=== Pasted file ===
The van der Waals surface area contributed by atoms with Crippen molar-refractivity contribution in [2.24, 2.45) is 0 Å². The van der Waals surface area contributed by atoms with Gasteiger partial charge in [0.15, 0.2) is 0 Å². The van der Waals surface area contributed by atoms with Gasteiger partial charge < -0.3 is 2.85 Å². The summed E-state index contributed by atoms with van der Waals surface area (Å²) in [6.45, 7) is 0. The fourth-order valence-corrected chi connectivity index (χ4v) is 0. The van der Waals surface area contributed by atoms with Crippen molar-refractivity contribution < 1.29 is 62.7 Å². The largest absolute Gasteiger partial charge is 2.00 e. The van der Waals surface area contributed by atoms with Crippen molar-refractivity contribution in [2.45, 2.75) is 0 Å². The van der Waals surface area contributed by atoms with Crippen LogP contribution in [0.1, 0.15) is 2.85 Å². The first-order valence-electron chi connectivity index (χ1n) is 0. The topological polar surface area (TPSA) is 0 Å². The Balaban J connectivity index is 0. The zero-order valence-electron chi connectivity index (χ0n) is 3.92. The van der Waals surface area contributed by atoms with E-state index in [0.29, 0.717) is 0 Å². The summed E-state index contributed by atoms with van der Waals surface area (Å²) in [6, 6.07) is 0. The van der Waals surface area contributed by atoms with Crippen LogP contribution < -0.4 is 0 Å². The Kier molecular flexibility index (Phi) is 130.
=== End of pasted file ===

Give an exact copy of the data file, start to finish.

The van der Waals surface area contributed by atoms with Crippen molar-refractivity contribution in [2.24, 2.45) is 0 Å². The van der Waals surface area contributed by atoms with Gasteiger partial charge in [0.15, 0.2) is 0 Å². The van der Waals surface area contributed by atoms with Gasteiger partial charge < -0.3 is 2.85 Å². The summed E-state index contributed by atoms with van der Waals surface area (Å²) in [6.45, 7) is 0. The fourth-order valence-corrected chi connectivity index (χ4v) is 0. The van der Waals surface area contributed by atoms with Crippen molar-refractivity contribution < 1.29 is 62.7 Å². The largest absolute Gasteiger partial charge is 2.00 e. The van der Waals surface area contributed by atoms with Crippen molar-refractivity contribution in [2.45, 2.75) is 0 Å². The van der Waals surface area contributed by atoms with Crippen LogP contribution in [0.1, 0.15) is 2.85 Å². The first-order valence-electron chi connectivity index (χ1n) is 0. The topological polar surface area (TPSA) is 0 Å². The Balaban J connectivity index is 0. The zero-order valence-electron chi connectivity index (χ0n) is 3.92. The van der Waals surface area contributed by atoms with E-state index in [0.29, 0.717) is 0 Å². The summed E-state index contributed by atoms with van der Waals surface area (Å²) in [6, 6.07) is 0. The van der Waals surface area contributed by atoms with Crippen LogP contribution < -0.4 is 0 Å². The Kier molecular flexibility index (Phi) is 130.